If government shuts down, what exactly happens? Sometimes lost in the discussions of the government shutdown is that, this time, things are a bit different. Five of the 12 appropriation bills already have been passed, including the Departments of Labor, Health and Human Services, and Education and Related Agencies Appropriations Act of 2019. That means that even if we have a government shutdown, the Wage & Hour Division, OFCCP, OSHA, MSHA, and the NLRB will keep right on going. The EEOC, however, is part of the Commerce, Justice, Science, and Related Agencies appropriation, which has not yet been signed into law. Thus, at this point, the EEOC would be part of a government shutdown, should that occur. Source: Seyfarth Shaw 12/13/18
Congress is putting their money on the line making them more responsible: Congress passed a bill last week amending congressional accountability rules to make members of Congress pay sexual harassment judgments and settlements out of pocket and announce publicly when they strike deals. The bill's passage comes after leaders in the U.S. Senate and the U.S. House of Representatives agreed on text reforming how Congress handles sexual harassment among its own, said sponsors Sen. Roy Blunt, R-Mo., and Sen. Amy Klobuchar, D-Minn. Both houses passed the bill by unanimous consent. The bill is sitting on the President’s desk. Source: Law360 12/14/18
New farm bill legalizes hemp: Congress has moved to pass a farm bill that allocates billions in subsidies to American farmers, legalizes hemp, bolsters farmers’ markets, and rejects stricter limits on food stamps pushed by House Republicans. President Trump is expected to sign the bipartisan legislation. The farm bill also legalizes the production of hemp, a form of cannabis with lower CBD levels than marijuana. Analysts told CNBC that hemp could grow into a $20 billion industry by 2022. Given that Michigan has legalized recreational marijuana, and employers cannot find qualified workers, it may mean that drug testing for marijuana in Michigan may go away, even with the potential threat of higher premiums for workman’s compensation. Source: Chicago Tribune 12/11/18
Paid Leave tax credit update: The IRS has issued additional FAQs regarding the employer credit for paid family and medical leave under Code Sec. 45S. The IRS had previously issued FAQs on the credit in April 2018, and then issued additional guidance in IRS Notice 2018-71 in October 2018. The new FAQs are reflective of that guidance. The FAQs provide that except for the first taxable year of an employer beginning after December 31, 2017, an employer can claim the credit only for leave taken after the written leave policy is in place. For example, if an employer adopts a written policy that satisfies all requirements of Code Sec. 45S on June 15, 2019, with an effective date of July 1, 2019, the employer may claim the credit for family and medical leave paid per that policy to qualifying employees for leave taken on or after July 1, 2019. The FAQs also indicate that in a written policy, an eligible employer must allow at least two weeks of paid family and medical leave (prorated for part-time employees) for all qualifying employees at a rate of at least 50% of the wages normally paid to them. Source: CCH, IRS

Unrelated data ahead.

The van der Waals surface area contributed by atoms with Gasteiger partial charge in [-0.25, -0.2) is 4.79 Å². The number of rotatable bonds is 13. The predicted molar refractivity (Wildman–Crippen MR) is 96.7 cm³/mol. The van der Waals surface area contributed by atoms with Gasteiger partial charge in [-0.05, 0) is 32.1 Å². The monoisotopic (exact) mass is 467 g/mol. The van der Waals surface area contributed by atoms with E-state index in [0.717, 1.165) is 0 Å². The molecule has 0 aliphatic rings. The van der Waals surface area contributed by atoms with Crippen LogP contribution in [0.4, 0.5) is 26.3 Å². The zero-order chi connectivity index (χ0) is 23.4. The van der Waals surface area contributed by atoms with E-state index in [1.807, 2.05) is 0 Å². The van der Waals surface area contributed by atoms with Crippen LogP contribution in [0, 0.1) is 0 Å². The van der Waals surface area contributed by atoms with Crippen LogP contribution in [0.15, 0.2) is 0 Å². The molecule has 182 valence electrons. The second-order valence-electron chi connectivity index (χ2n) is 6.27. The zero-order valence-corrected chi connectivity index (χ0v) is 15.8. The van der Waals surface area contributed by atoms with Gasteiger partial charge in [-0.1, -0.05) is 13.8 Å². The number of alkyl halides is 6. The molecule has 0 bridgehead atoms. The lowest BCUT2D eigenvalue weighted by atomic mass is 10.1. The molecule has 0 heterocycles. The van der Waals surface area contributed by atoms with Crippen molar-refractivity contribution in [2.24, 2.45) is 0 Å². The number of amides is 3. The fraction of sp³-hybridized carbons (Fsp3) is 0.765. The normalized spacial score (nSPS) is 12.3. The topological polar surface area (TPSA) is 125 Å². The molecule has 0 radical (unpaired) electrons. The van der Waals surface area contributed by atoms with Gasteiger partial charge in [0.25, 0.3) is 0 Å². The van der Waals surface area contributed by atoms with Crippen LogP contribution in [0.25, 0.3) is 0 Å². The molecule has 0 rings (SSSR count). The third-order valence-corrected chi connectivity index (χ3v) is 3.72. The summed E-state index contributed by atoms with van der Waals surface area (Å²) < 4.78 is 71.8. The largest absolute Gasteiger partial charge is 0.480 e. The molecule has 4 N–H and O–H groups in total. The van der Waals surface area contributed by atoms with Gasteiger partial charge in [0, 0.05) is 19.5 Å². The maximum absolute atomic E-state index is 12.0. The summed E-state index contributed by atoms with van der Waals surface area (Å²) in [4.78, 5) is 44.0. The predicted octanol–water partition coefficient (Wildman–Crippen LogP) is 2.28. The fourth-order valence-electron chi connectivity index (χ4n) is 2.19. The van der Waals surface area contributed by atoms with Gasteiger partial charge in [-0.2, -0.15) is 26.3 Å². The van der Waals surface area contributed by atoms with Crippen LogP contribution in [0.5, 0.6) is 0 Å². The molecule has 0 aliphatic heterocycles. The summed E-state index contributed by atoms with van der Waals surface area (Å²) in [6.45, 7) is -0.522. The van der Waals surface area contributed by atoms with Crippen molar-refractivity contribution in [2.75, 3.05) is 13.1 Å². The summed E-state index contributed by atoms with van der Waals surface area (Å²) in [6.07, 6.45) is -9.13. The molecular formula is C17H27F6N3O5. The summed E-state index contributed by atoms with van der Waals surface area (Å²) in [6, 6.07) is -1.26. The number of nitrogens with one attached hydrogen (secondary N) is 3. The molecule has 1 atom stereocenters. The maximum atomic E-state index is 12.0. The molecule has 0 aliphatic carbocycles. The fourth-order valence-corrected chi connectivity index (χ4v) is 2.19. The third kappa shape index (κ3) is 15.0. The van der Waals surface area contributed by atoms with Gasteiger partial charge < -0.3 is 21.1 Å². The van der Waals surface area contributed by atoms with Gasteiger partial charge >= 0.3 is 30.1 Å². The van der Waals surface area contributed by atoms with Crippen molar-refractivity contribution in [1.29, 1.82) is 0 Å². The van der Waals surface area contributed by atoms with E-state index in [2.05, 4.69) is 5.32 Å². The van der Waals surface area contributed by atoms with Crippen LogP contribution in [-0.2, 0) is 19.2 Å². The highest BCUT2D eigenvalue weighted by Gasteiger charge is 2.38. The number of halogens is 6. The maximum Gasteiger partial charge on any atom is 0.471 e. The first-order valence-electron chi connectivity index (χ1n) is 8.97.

Reminder – Tax changes for employee achievement awards: Under previous law, employers could deduct the cost of certain employee achievement awards. Deductible awards were excludible from employee income. Under the Tax Cuts and Jobs Act there is now a prohibition on cash, gift cards, and other non-tangible personal property as employee achievement awards. Special rules allow an employee to exclude certain achievement awards from their wages if the awards are tangible personal property. The new law clarifies that tangible personal property doesn’t include cash, cash equivalents, gift cards, gift coupons, certain gift certificates, tickets to theater or sporting events, vacations, meals, lodging, stocks, bonds, securities, and other similar items. More information is available at Tax Cuts and Jobs Act: A Comparison for businesses and in the Employer Update.